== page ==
Warrior Kid meets Warrior Horse
The goal of Warrior Horses for Warrior Kids is to match 500 warrior kids to noble warrior horses to fight alongside them in their battle with pediatric cancer.
The program, which began in California, is spreading to the east and recently the first warrior on the east coast met his Warrior Horse at Rocking Horse Stables, Pleasant Corner.
Warrior Horse Urban Legend, known as Bandit, met his warrior, Sam Mackaravitz, of Emmaus, at the stable.
Bandit was dressed for the occasion in the red, white and blue of Captain America, Sam’s favorite superhero.
Sam developed leukemia at age four. He is now 10 and has been in remission for two years.
The Warrior Horses for Warrior Kids began with another young man who had cancer.
Ryan Melendez, who had very high risk acute lymphoblastic cancer, survived and wanted to help others.
Most of the horses are Arabians or half-Arabians but other breeds are acceptable.
Ryan had been a national champion equestrian and the people at his stable helped him during his illness.
Ryan’s mother, Crystal, reaches out to local chapters of the Leukemia Lymphoma Society.
A person has to collect $1,000 for the Leukemia Lymphoma Society before their horse will be given a Warrior Kid.
Amy Kerr said it took only a week for them to raise the $1,000 with the help of her husband Michael and his father Terre Kerr, of California.
“We had a lot of support,” Amy said. She said she started riding at age six and had the mare who was carrying Bandit three months before he was born. As Bandit aged and was trained, she rode him to multiple national championships under saddle and in carriage driving.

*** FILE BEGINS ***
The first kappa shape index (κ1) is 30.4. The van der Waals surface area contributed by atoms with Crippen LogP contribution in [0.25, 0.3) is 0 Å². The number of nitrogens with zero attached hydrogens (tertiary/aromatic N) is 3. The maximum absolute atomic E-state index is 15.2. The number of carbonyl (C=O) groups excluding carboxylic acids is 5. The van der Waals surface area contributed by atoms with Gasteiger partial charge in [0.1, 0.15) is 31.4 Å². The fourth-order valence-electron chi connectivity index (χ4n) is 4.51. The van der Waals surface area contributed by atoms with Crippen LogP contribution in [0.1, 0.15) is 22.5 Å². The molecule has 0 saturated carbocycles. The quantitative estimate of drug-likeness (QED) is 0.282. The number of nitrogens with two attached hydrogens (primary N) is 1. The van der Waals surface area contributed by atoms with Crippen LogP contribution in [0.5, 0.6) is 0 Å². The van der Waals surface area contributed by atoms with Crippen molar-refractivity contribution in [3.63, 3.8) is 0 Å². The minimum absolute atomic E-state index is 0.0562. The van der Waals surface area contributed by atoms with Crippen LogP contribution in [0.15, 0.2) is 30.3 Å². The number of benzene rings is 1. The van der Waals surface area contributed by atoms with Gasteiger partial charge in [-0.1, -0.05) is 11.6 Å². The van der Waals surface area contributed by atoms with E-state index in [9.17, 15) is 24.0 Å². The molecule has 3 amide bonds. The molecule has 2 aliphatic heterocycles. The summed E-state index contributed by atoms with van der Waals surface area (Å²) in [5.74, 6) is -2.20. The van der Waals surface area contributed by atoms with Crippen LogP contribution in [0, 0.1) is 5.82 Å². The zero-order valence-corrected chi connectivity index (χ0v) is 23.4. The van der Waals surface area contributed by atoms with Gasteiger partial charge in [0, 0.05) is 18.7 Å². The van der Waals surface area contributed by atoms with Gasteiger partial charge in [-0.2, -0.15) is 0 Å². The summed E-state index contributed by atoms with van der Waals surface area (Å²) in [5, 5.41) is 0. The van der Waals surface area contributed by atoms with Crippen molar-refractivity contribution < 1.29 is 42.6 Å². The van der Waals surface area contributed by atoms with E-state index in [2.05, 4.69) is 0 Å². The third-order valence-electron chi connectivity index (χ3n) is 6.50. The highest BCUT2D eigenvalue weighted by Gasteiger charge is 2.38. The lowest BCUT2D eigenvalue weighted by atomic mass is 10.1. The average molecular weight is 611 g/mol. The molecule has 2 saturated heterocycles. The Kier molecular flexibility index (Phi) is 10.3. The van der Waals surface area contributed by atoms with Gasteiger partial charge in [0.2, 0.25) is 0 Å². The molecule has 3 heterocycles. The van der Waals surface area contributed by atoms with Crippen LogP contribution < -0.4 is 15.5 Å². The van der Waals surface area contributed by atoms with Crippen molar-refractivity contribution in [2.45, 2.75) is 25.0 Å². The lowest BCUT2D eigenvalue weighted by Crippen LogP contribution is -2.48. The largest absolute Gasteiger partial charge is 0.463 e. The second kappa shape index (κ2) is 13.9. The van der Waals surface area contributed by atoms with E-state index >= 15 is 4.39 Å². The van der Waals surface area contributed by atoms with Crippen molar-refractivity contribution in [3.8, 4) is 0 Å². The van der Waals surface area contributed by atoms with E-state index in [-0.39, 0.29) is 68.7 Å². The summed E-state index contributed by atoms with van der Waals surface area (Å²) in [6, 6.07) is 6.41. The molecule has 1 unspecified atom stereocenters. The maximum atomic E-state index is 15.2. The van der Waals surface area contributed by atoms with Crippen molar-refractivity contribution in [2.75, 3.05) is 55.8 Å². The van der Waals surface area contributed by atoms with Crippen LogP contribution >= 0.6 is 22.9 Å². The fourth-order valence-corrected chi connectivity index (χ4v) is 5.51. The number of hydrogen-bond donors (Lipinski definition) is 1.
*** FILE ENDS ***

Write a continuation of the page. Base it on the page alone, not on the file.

“It’s unlike anything I can think of and I hope Sam will get that feeling,” Amy Kerr said.
Lindsey Ilgenfritz is now showing him in 4H carriage driving classes.
“There he comes,” said someone who recognized the car. Sam and Melissa, Jeffrey, Donna and Bill Mackaravitz, parents and grandparents, came to the barn. Some of them were wearing F.O.S. (Friends of Sam) shirts.
When Sam saw his idol, Captain America, a look of surprise spread over his face. He had a bag of carrots and Bandit was aware of them even before the bag was opened. Amy Kerr showed Sam how to hold a carrot so Bandit could accept it safely.
Amy Kerr told him there were two rules: no running and to not walk close behind the horse.
Sam was shown how to curry Bandit going in circles to bring the dirt to the top and then how to brush him going with the lay of the hair.
Amy Kerr and Sam worked together to put on the various pieces of harness, then Sam held Bandit while Amy Kerr put on his bridle.
The carriage was waiting in the indoor ring. Amy Kerr got in and Sam followed, not too sure of himself, but he quickly got the feel for it as Bandit went around the ring. Amy Kerr and Sam changed sides and Sam took the reins. After several rounds of the ring, he was ready to drive the horse between and over obstacles.
When they cleared an obstacle, watchers cheered them on.
A special Warrior Ribbon will be awarded to Warrior Horses at national events and will be sent to their Warrior Kid with a photo. Perhaps even a shoe worn and/or a lock of hair from their Warrior Horse will be sent as well.